and there's a guy here on the ground bleeding" click, hang up.
control the scene, protect evidence, don't let anybody get the bad guys gun, keep looking around for more threats, as the cops and ambulance roll up, reholster. get your hands up and identify yourself. slowly move toward the ambulance. you want to get into the back of the ambulance and go to a hospital. make this clear to the cops and ambulance crew. plenty of time for you and your lawyer to go to jail latter.
(when the cops check your phone and see that after you hung up on 911 you called your lawyer(speed dial) they may not think your as goofy as you look.) (you were in shock, it's all a blur, you reverted to your training.)
the bad guy can have multiple rounds in the front, nothing in the back and no close range head shots.
I hope that nobody reading this ever has to do this, but visualizing the steps, the procedure, is part of the training. I hope your the winner.
 

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Discussion Starter #19
Interesting takes on that. I imagine I am prejudiced by the jurisdiction I worked in which was then and pretty much remains quite self defense friendly. I probably covered a couple of dozen cases where home or business owners used deadly force against armed robbers or burglars and they were all pretty clear cut -- shooter in his own place, dead guy complete with ski mask and gun or crowbar for a breakin. I don't recall any case where the shooter was booked into jail. They rode downtown for an interview with the homicide guys, gave a statement and were driven home. Normally the DA would label it justified within 48 hours or so.

I remember one case where a drug store owner shot a masked addict/robber to death. The patrol officers were standing outside with him showing them rounds from their belt loops and advising him that he needed to step up to ammunition with greater stopping power if he was ever again in such a position. They were trying to put him at ease and assuring him that he had acted properly.

Maybe some jurisdictions are different but if I was involved in a justified shooting I would have no hesitation telling the detectives what happened. If I had less faith in my actions, sure, I'd be a lot less verbal. The simple fact is I never met a cop who was not thrilled when a citizen acted in self defense to neutralize a major felony in progress.
 

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Good post, thanks for sharing.

Regarding #1, I agree completely, especially that it does happen everyday. I have had two female family members suffer just such incidences.

One was dining alone while out of town on business and was slipped a drug in her drink by someone (probably a bartender), kidnapped, and raped. Thank God she was released and not killed, but the last six years have been hell as she has dealt with (and probably always will) the PTSD aftermath that almost destroyed her life. The assailants, yes there was more than one, were never identified or caught. Part of the reason was, the drug affected her recall. She was not even able to remember what restaurant she had been to after coming to several hours later just driving around in her rental car. Over time she has had some flashbacks (which have been very frightening and disturbing) and has remembered some things (like the color of the van she was taken in and a vague image of one of the attackers), but not enough to help identify the location or attackers.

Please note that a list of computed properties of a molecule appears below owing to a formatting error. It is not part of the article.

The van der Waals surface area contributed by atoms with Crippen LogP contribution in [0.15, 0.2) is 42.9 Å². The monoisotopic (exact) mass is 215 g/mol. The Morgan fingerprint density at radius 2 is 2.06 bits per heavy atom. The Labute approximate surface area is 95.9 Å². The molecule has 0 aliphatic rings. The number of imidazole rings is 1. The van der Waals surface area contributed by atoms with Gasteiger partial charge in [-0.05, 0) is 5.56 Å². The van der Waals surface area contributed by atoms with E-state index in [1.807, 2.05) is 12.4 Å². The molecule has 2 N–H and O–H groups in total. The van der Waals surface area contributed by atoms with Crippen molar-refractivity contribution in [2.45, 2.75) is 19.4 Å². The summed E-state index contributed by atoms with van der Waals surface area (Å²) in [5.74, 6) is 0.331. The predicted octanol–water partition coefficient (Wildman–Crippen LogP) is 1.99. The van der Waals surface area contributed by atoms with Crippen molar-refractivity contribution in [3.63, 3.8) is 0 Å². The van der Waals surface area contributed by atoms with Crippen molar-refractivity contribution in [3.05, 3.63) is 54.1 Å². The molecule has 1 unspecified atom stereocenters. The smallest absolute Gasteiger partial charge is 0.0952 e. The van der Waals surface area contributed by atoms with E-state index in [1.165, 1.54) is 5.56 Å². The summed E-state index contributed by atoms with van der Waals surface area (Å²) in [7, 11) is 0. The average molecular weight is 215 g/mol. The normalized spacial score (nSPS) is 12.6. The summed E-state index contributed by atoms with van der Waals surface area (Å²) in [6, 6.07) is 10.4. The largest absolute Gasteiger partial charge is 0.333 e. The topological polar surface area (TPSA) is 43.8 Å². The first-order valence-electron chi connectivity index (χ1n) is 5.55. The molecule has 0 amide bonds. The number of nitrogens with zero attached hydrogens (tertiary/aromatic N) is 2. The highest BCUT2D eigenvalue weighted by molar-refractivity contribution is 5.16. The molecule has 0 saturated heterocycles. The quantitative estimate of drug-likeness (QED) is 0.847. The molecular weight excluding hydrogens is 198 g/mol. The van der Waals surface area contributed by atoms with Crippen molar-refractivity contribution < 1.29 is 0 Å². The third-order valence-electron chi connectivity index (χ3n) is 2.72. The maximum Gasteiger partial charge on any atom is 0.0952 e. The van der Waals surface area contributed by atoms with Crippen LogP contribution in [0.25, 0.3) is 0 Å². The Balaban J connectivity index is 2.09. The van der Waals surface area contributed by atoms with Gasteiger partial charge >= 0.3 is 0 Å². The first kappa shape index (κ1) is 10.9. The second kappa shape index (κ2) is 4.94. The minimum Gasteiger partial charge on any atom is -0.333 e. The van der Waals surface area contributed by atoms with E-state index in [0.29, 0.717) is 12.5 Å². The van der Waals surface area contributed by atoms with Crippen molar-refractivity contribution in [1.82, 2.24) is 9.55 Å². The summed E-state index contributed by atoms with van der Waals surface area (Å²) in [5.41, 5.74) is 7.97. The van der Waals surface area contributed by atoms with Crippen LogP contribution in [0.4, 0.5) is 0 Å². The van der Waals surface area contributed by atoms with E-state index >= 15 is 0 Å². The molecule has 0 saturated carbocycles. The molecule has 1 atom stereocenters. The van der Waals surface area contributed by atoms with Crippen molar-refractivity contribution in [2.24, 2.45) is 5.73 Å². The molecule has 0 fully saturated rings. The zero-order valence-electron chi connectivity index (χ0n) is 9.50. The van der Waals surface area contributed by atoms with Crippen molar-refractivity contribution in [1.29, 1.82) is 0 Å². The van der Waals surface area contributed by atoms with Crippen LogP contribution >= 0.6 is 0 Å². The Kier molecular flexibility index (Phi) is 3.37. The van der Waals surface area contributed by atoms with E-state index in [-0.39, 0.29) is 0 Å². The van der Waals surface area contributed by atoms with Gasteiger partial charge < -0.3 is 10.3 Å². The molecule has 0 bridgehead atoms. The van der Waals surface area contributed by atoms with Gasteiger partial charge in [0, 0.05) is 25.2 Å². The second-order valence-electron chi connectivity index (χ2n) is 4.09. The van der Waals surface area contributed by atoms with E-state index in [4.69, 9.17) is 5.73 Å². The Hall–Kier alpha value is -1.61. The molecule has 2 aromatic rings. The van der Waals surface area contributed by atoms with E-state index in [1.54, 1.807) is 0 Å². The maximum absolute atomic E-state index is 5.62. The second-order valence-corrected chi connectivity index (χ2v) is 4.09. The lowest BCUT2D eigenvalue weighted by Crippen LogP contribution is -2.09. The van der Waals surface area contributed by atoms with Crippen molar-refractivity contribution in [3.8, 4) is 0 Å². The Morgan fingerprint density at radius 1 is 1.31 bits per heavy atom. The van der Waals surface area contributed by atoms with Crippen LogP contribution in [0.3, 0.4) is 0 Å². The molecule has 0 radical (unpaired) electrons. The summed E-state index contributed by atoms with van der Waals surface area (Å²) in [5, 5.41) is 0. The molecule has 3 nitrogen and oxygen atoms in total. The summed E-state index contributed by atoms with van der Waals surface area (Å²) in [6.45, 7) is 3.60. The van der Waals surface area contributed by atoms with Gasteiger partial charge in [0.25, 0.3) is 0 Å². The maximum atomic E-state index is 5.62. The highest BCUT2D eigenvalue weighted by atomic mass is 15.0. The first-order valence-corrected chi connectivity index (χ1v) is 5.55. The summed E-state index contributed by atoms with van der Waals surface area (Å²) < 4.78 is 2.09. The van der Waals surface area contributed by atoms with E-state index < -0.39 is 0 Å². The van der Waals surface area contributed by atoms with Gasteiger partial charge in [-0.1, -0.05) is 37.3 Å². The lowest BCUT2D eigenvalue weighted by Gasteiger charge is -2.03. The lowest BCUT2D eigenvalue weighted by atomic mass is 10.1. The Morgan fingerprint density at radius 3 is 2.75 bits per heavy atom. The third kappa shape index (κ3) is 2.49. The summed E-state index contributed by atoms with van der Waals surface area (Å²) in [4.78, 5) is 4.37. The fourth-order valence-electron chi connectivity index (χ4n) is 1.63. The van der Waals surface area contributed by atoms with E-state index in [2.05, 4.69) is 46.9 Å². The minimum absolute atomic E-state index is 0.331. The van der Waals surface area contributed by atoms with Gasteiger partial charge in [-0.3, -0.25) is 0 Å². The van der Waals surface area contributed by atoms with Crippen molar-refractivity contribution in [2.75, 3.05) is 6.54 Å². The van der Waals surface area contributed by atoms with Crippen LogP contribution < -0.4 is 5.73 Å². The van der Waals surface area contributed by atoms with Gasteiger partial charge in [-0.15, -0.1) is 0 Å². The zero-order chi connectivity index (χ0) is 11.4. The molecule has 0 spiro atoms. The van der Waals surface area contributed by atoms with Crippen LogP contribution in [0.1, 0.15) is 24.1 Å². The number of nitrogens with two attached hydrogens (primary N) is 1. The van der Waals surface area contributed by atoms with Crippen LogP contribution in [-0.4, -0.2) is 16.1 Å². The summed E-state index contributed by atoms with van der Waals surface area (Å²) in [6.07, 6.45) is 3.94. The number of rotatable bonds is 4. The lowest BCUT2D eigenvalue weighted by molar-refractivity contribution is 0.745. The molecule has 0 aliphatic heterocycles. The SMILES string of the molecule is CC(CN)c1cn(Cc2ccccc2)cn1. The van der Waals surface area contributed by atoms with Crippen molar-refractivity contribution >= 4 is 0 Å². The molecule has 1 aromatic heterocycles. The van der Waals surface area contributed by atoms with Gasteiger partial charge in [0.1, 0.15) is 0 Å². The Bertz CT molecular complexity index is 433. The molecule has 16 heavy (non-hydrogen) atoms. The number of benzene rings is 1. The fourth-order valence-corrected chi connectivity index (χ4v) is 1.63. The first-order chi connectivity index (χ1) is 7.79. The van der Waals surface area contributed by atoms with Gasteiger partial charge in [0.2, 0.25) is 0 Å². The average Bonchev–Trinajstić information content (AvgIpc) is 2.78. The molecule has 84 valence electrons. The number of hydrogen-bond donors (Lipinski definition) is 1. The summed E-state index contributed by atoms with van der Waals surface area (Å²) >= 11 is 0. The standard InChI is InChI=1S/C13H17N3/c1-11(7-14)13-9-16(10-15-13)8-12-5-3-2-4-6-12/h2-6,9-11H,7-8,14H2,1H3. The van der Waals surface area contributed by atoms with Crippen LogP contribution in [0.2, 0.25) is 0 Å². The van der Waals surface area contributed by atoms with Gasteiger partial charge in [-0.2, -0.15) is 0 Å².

The other was in a shopping center parking lot talking to two friends when a man suddenly attacked them with a knife. Fortunately, none of them were stabbed. Unfortunately, my family member was hit in the face with the handle of the knife in the assailants fist and suffered facial cuts, bruises, and a concussion and her purse was stolen. Fortunately, several observant citizens chased the guy to his car, got his license plate number and called the police. And even more fortunately, the Sheriff and several members of his department were less than a mile a way at a dedication event. Less than 10 minutes later, the scumbag was ran into a ditch while trying to elude several officers who were chasing him. He abandoned his car and ran and I understand he "resisted" when they caught up to him. He will be released from prison in April after serving five years. Of course he proclaimed his innocence, but the purse was in the backseat of his car and the witnesses were able to identify him.

Given the circumstances, having a concealed firearm would not have changed either assault. Both attacks were unexpected and swift. Regardless, both of these women now have concealed carry licenses and both carry a firearm, as do I. Be prepared and be vigilant, but understand that even that may not be enough. This is not television or the movies. The "good guys" don't alway prevail.